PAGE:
Nine out of ten people might tell you that Cuba is about the land of cigars and communism. Tread a little further and ten in ten people would quite sufficiently agree that Cuba is about one of the most famous surnames ever: Castro.

Isn’t it?

The math, therefore, is relatively simple. Cuba is tantamount to cigars and Castro. But guess what, the equation seems to be changing a bit.

There’s something else also that you may not Cuba as such for. And that’s ice-cream, inarguably, the world’s most favourite dessert.

Wehn you hear the term cathedral, you get to know about religion and you are met with a spiritual inquisition. Aren’t you?

But now, Cuba is said to be the den of the world’s largest ice-cream cathedral. A fascinating spot for both artists and travellers, historians and musicians, writers and bloggers- there’s always this extra something about Cuba that fails to meet the eye.

Probably, the changing vagaries of time, ever a constant in our lives have it that Cuba shall long be hailed for housing an extravagant ebb of world’s favourite compulsive habit.

You can even call it the ice-cream museum or a foodie relic of sorts. And that’s not all, rather it’s just the beginning. Who knew before that Cuba would be a telling destination when it came to an ice-cream?

Hasn’t the world always marvelled at the country for being an out and out touristy spot and for its magnificent strand of history coupled with a vibrant music scene? That told, in Cuba’s one of a kind amusement park, dedicated utterly to ice-cream, as many as 30,000 visitors are treated every day on an average and conservative number.

And if you break down the number further you understand that on an average 600 people are attended to at this ice-cream recreation park in Cuba. That’s a hefty figure, isn’t it?


Why on earth won’t you wish to spend some quality time at a destination that serves myriad flavours of ice-creams and that too at penny’s cost? That is the USP of Cuba’s ice-cream people’s park, truth be told.

Some people on a good appetite day and it can be said, it’s never a lame outing when it comes to the choicest dessert, eat up to 13 scoops of ice-cream a day. You read that right, sans any misassumption or error. This exquisite ice-cream parlour, clearly the world’s largest does have an intriguing name, above any other thing.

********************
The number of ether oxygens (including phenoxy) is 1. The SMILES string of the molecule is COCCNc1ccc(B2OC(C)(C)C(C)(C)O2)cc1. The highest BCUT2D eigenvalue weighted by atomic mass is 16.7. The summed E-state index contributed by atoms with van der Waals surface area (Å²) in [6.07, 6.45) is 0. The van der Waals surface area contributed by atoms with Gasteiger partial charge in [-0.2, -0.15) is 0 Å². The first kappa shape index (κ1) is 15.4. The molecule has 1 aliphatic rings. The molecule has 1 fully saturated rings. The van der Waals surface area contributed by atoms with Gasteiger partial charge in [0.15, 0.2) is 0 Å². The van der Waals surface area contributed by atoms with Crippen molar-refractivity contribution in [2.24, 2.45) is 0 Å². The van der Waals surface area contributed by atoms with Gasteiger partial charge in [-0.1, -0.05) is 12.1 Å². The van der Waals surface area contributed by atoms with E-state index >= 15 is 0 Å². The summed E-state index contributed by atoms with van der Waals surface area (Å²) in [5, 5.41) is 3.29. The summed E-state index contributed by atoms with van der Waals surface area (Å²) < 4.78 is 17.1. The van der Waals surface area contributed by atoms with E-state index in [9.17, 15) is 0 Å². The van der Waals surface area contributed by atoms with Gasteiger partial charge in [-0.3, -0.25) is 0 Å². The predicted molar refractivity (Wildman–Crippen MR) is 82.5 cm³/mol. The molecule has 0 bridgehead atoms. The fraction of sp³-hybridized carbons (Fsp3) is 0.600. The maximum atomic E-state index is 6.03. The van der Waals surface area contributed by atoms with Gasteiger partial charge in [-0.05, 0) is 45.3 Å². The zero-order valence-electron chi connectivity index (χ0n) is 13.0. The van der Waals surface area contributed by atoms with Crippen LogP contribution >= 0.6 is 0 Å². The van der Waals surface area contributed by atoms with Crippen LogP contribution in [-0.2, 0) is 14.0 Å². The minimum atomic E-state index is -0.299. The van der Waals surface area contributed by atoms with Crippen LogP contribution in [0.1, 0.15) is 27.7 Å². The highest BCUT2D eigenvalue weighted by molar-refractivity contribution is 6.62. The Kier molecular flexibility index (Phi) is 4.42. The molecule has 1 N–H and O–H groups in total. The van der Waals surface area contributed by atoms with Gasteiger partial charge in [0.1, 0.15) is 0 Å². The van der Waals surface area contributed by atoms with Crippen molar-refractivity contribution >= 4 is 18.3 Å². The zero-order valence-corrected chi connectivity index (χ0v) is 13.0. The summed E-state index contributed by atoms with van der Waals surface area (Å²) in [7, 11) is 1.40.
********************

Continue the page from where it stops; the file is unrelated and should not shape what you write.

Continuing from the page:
It’s called Parque Coppelia. Over the last few years or so, it’s risen as a cultural extravaganza of sorts for people who visit the Fidel Castro-land from around the world. But when it comes to the ice-cream lovers, then the famous Parque Coppelia is quite simply- an unavoidable bonanza of sorts.

Recently, a writer publishing an interesting travelogue on the refreshing and revered BBC shared the following on Cuba’s landmark attraction:

I feel abstemious in comparison with my single ensalada mixta of five flavours, topped with caramel sauce and crushed cookies. When Havana sizzles, the entire city seems to descend seeking relief. The helado – served with taciturn efficiency by waitresses in 1950s plaid miniskirts – wins no awards. But no other experience speaks so sweetly to Cuba’s revolutionary idealism.

When it comes to food, ever a glowing item of export for many a country in the world, there’s a constant spurt of growth in trade. It’s a harbinger of good things, a special item of sorts. And one doesn’t quite know if Cuba has had a tremendous history with the ice-cream dessert. But what can be said with great certainty is that this is a destination that is here to stay.

And it may only grow manifold in tourist size in the coming years given how quickly it’s catapulted to the attention of a travel-hungry world. Hats off to you Cuba, you’ve really turned the tide of things in a very ‘sweet’ way.

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